TCP IP Illustrated

14 even so a name server still should not ask a root

Info iconThis preview shows page 1. Sign up to view the full content.

View Full Document Right Arrow Icon
This is the end of the preview. Sign up to access the rest of the document.

Unformatted text preview: et). A name server normally cycles through the various servers for a zone until round-trip estimates are accumulated. The server with the smallest round-trip time is then used. Since our server is contacting a root server, the recursion-desired flag is not set. This root server does not clear the recursion-available flag, as we saw in line 2 in Figure 14.14. (Even so, a name server still should not ask a root server for a recursive query.) In line 2 the response comes back with no answers, but four authority RRs and four additional information RRs. As we can guess, the four authority RRs are the names of the name servers for ftp.ee.lbl.gov, and the four other RRs contain the IP addresses of these four servers. Line 3 is the query of the name server nsl.lbl.gov (the first of the four name servers returned in line 2). The recursion-desired flag is set. The response in line 4 is different from previous responses. Two answer RRs are returned and tcpdump says that the first one is a CNAME RR. The canonical name of ftp.ee.lbl.gov is ee.lbl.gov. This is a common usage of CNAME records. The FTP site for LBL always has a name beginning with ftp, but it may move from one host to another over time. Users need only know the name ftp.ee.lbl.gov and the DNS will replace this with its canonical name when referenced. Remember that when we ran host, it printed both the CNAME and the IP address of the canonical name. This is because the response (line 4 in Figure 14.15) contained two answer RRs. The first one is the CNAME and the second is the A record. If the A record had not been returned with the CNAME, our server would have issued another query, asking for the IP address of ee.lbl.gov. This is another implementation optimization-both the CNAME and the A record of the canonical name are returned in one response. 14.8 UDP or TCP We've mentioned that the well-known port numbers for DNS name servers are UDP port 53 and TCP port 53. This implies that the DNS supports both UDP and TCP. But all the...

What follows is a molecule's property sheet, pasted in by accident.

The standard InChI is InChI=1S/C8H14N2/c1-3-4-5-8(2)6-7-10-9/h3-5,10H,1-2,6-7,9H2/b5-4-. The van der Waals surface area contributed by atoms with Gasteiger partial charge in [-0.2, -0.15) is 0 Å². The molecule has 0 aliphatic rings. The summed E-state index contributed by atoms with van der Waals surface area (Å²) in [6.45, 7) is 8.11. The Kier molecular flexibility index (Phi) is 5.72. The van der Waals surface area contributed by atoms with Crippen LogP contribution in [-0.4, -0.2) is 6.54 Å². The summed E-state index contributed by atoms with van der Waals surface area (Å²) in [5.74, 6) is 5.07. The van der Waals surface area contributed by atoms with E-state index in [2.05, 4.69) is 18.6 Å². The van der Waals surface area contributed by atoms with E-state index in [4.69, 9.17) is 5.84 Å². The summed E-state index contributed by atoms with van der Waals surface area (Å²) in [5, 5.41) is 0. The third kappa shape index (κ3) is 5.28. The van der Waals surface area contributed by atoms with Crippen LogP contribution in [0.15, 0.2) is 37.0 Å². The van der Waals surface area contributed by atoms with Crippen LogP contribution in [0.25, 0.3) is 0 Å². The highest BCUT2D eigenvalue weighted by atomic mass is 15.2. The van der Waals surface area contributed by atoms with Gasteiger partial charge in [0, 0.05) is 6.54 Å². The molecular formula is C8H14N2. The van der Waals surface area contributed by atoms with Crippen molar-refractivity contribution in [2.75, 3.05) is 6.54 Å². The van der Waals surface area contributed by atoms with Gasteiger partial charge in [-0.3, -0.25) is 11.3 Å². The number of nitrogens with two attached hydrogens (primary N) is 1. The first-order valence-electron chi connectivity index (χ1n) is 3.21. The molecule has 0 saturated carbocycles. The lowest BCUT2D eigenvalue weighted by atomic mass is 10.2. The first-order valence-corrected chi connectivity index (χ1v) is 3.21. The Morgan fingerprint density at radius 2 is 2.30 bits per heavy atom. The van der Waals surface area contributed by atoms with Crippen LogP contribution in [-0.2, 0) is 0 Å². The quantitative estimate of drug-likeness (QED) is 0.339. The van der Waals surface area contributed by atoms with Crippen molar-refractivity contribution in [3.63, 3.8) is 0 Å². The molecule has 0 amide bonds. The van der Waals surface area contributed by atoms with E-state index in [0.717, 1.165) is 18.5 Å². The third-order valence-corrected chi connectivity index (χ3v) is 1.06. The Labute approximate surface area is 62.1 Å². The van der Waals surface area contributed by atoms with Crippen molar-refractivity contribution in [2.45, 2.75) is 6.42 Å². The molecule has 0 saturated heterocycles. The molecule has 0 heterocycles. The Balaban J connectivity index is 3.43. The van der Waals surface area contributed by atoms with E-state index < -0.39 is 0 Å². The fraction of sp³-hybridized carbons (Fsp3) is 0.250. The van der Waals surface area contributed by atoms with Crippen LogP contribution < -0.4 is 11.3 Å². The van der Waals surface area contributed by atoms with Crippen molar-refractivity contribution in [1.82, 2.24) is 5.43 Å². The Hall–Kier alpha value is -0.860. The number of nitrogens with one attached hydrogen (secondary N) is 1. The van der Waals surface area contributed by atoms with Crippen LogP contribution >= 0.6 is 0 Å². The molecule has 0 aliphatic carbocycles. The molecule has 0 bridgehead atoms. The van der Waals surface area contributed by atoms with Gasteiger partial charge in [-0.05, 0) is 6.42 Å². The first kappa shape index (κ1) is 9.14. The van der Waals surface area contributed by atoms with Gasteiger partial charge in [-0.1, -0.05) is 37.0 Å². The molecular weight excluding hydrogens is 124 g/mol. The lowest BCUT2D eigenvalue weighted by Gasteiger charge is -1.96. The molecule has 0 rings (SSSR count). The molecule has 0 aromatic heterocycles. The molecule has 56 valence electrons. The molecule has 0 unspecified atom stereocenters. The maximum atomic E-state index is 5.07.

View Full Document

This test prep was uploaded on 04/04/2014 for the course ECE EL5373 taught by Professor Guoyang during the Spring '12 term at NYU Poly.

Ask a homework question - tutors are online